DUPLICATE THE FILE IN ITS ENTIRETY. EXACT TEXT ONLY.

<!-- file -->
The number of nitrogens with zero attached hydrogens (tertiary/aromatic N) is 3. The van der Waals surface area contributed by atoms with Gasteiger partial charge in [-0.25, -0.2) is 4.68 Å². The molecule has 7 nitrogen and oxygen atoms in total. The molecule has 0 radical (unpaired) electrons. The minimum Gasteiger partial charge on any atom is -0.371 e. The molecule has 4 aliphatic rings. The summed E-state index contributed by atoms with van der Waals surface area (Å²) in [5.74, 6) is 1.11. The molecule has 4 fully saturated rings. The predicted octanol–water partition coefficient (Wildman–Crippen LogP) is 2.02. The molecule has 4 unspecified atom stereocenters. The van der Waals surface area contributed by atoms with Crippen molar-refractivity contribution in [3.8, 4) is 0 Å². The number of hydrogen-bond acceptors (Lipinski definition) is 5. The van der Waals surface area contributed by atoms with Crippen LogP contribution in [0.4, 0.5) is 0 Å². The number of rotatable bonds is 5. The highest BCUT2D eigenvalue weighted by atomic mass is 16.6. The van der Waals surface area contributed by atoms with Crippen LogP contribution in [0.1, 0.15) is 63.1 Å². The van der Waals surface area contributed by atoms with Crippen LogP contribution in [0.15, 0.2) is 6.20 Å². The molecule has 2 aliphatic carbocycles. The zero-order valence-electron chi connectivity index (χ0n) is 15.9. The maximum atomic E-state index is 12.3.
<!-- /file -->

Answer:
The number of nitrogens with zero attached hydrogens (tertiary/aromatic N) is 3. The van der Waals surface area contributed by atoms with Gasteiger partial charge in [-0.25, -0.2) is 4.68 Å². The molecule has 7 nitrogen and oxygen atoms in total. The molecule has 0 radical (unpaired) electrons. The minimum Gasteiger partial charge on any atom is -0.371 e. The molecule has 4 aliphatic rings. The summed E-state index contributed by atoms with van der Waals surface area (Å²) in [5.74, 6) is 1.11. The molecule has 4 fully saturated rings. The predicted octanol–water partition coefficient (Wildman–Crippen LogP) is 2.02. The molecule has 4 unspecified atom stereocenters. The van der Waals surface area contributed by atoms with Crippen molar-refractivity contribution in [3.8, 4) is 0 Å². The number of hydrogen-bond acceptors (Lipinski definition) is 5. The van der Waals surface area contributed by atoms with Crippen LogP contribution in [0.4, 0.5) is 0 Å². The number of rotatable bonds is 5. The highest BCUT2D eigenvalue weighted by atomic mass is 16.6. The van der Waals surface area contributed by atoms with Crippen LogP contribution in [0.1, 0.15) is 63.1 Å². The van der Waals surface area contributed by atoms with Crippen LogP contribution in [0.15, 0.2) is 6.20 Å². The molecule has 2 aliphatic carbocycles. The zero-order valence-electron chi connectivity index (χ0n) is 15.9. The maximum atomic E-state index is 12.3.